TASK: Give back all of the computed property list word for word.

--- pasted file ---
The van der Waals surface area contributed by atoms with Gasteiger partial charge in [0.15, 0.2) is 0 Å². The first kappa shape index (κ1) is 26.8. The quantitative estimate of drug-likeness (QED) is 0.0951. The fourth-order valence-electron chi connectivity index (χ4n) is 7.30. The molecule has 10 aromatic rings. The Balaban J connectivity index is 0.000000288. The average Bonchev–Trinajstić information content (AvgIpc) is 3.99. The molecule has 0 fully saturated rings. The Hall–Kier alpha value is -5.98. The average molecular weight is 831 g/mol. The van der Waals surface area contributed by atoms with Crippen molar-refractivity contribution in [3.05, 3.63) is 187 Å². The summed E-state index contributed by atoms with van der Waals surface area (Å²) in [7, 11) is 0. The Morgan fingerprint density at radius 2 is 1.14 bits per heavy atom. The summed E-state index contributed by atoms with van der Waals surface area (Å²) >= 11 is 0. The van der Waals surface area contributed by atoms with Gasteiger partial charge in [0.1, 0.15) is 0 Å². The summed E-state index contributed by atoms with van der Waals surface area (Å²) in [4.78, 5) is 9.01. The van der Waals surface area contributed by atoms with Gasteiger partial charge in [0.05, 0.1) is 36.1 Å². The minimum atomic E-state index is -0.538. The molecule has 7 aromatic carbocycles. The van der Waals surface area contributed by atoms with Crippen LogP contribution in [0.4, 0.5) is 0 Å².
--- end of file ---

The van der Waals surface area contributed by atoms with Gasteiger partial charge in [0.15, 0.2) is 0 Å². The first kappa shape index (κ1) is 26.8. The quantitative estimate of drug-likeness (QED) is 0.0951. The fourth-order valence-electron chi connectivity index (χ4n) is 7.30. The molecule has 10 aromatic rings. The Balaban J connectivity index is 0.000000288. The average Bonchev–Trinajstić information content (AvgIpc) is 3.99. The molecule has 0 fully saturated rings. The Hall–Kier alpha value is -5.98. The average molecular weight is 831 g/mol. The van der Waals surface area contributed by atoms with Crippen molar-refractivity contribution in [3.05, 3.63) is 187 Å². The summed E-state index contributed by atoms with van der Waals surface area (Å²) in [7, 11) is 0. The Morgan fingerprint density at radius 2 is 1.14 bits per heavy atom. The summed E-state index contributed by atoms with van der Waals surface area (Å²) >= 11 is 0. The van der Waals surface area contributed by atoms with Gasteiger partial charge in [0.1, 0.15) is 0 Å². The summed E-state index contributed by atoms with van der Waals surface area (Å²) in [4.78, 5) is 9.01. The van der Waals surface area contributed by atoms with Gasteiger partial charge in [0.05, 0.1) is 36.1 Å². The minimum atomic E-state index is -0.538. The molecule has 7 aromatic carbocycles. The van der Waals surface area contributed by atoms with Crippen LogP contribution in [0.4, 0.5) is 0 Å².